Chase Ledin is a cultural sociologist and sexual health researcher. He is currently a PhD researcher in social and cultural theory at the University of Edinburgh. His thesis, supervised by Glyn Davis, Lukas Engelmann, and Ingrid Young, explores the social construction of “post-AIDS” technological interventions in the US, UK and France. His work brings together social science and medical humanities methods, drawing on archival research, interviews, and cultural critique to understand the relationship between biomedical, social and cultural interpretations of HIV intervention strategies since 1996.
In particular, Chase is interested in how biomedical treatments (e.g. HIV treatments including ARVs, PEP, PrEP, and contested forms of STI prophylaxis aka “doxy PEP/PrEP”) are documented in social theory and cultural representations of chronic HIV. His work analyses the boundaries of biomedical technologies, cultural histories and public health promotion in order to make sense of the changing and uneven distributions of HIV/AIDS histories. Looking at materials from the late 1990s to the present, his research asks: What futures are imagined and produced through strategies to reduce HIV transmission? Drawing on sociological theory, his work seeks to understand how post-AIDS frameworks been employed within sociological research to study the social and cultural conditions of communities living with/among chronic HIV. Integrated with a critical queer STS approach, Chase questions how post-AIDS social theories have empowered alternative conceptions of sexual possibility and sociability. This research contributes to ongoing conversations about intervention efficacy, biotechnological determinism, and national and global campaigns to “end HIV”. It speaks across a number of disciplines, including sociology, public health, science and technology studies, and queer cultural studies, to understand how the “futures” of HIV are framed in processes of biomedical, technological, social, and cultural development. The implications of this research reach across health policy and promotion practices, cultural production, and histories of science, medicine and technology.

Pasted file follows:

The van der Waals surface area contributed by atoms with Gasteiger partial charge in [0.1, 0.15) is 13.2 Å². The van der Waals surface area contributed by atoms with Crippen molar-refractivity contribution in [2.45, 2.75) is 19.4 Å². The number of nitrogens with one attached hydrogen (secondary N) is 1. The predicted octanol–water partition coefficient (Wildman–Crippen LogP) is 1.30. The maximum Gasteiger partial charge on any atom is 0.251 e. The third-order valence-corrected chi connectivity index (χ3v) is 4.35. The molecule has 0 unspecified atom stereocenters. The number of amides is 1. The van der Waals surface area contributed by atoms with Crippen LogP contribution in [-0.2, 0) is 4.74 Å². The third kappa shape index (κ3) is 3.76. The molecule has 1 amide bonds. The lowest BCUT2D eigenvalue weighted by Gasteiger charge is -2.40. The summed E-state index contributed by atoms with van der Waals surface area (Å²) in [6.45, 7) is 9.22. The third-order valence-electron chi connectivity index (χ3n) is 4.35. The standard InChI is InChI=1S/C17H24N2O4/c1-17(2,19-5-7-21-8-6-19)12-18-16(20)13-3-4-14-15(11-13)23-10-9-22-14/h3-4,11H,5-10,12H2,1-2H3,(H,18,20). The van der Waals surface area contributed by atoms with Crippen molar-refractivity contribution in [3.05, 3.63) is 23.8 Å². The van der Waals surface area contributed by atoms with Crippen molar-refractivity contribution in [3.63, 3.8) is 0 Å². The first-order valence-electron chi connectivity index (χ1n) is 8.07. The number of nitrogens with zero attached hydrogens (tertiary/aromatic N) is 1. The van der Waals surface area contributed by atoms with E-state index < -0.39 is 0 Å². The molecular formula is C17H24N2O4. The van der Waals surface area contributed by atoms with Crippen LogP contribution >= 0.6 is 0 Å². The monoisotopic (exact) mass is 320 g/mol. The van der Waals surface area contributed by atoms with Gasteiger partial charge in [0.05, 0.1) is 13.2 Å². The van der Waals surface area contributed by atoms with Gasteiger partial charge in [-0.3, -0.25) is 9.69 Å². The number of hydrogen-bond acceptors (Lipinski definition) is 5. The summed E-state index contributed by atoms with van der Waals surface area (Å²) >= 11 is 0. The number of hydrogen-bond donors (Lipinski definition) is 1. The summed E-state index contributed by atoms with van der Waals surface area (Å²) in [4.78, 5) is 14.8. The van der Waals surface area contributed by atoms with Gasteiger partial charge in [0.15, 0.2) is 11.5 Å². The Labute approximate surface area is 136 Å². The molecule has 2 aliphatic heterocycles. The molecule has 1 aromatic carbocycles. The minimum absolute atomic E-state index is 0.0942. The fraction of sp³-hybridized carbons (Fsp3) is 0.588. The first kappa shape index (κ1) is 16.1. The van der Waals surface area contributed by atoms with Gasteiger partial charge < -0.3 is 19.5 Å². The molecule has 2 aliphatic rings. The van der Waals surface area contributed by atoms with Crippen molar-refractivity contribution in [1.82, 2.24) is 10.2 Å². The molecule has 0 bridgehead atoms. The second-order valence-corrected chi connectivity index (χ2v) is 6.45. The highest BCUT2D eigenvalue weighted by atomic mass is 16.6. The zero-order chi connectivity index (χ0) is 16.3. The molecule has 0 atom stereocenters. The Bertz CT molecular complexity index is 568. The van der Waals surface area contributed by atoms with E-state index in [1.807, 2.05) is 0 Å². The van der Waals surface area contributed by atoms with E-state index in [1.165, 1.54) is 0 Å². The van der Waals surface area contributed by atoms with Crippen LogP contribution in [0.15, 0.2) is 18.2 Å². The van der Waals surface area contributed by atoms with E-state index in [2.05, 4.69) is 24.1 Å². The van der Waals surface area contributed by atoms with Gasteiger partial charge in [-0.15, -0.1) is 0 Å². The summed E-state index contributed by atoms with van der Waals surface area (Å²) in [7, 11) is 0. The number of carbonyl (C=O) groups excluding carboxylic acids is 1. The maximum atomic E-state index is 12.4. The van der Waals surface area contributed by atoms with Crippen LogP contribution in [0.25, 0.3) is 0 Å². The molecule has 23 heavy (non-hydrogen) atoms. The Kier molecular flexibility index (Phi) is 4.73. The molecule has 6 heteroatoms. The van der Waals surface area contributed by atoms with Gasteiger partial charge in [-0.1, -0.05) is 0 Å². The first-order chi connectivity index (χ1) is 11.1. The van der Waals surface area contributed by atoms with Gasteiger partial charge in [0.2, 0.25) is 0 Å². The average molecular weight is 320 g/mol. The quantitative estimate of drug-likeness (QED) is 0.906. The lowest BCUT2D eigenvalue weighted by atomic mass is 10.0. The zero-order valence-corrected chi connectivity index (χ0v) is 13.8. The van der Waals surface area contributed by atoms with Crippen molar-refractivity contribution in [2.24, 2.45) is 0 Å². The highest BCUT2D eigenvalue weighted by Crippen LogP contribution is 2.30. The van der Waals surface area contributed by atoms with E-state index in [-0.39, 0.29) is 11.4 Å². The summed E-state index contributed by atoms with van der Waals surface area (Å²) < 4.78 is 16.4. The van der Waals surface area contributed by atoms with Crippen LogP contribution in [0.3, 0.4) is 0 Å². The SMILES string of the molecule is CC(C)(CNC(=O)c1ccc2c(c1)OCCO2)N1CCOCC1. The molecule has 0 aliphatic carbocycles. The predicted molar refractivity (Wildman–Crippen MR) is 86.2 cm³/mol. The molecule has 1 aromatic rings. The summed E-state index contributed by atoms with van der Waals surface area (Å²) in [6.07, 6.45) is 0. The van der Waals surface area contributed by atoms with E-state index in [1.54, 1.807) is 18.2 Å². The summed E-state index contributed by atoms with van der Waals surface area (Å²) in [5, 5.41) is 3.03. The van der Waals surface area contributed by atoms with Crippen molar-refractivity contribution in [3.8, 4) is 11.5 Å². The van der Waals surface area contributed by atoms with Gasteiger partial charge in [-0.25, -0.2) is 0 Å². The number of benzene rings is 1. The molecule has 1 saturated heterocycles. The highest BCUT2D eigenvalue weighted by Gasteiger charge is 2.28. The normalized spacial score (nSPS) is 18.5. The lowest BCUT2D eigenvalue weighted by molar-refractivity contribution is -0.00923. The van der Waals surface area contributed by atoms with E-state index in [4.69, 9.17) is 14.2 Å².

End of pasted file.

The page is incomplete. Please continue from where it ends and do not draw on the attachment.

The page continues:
Chase received a Bachelor of Arts in Honours English and Sociology of Sexuality from The Ohio State University in 2014. In his final year, he served as a lead researcher for the gender-inclusive housing task force. He wrote a benchmark study on the use of heteronormative ideologies in the creation of gender-inclusive living spaces in university housing policy.
In 2016, he completed a Master of Arts in Contemporary Literature, Culture and Theory at King’s College London. In his thesis, titled “The ‘End of AIDS’: Toward a Theory of Death in the New Chronic Mode,” he employed critical theory and discourse analysis to examine the discursive functions of “end-of-AIDS” discourses in 1990s and 2000s American popular science media. Chase argued that focus on HIV as a liveable condition, emerging in the late 1990s, altered the ontological category of “death itself” out of gay male discourses about experiences of life with HIV which induced a perception of “chronic life” which did not retain the history of AIDS’s “death-defined” features. This epistemological change contributed to medicoscientific discourses within queer cultures that re-construct HIV status as an institutional and scientifically-managed condition above earlier notions of activist-led interventions. Chase argued that early post-AIDS discourses laid the groundwork for a shift in cultural identification with biomedical apparatuses as a means to “liberate” the “end of AIDS” and create cultures that more readily associate with biomedical experimentation.
Outwith his research, he is interested in the development of queer sexual health education and policy in Scotland and the movement to standardise HIV pre-exposure prophylaxis (PrEP) use across the United Kingdom. His creative work contributes to ongoing projects to historicise and archive HIV/AIDS narratives. He is also working on writing related to polyamory, HIV and STI prevention, healthcare and clinical practice, and the ethics of sexual health education.
For more about Chase’s current research activities, please see his curriculum vitae.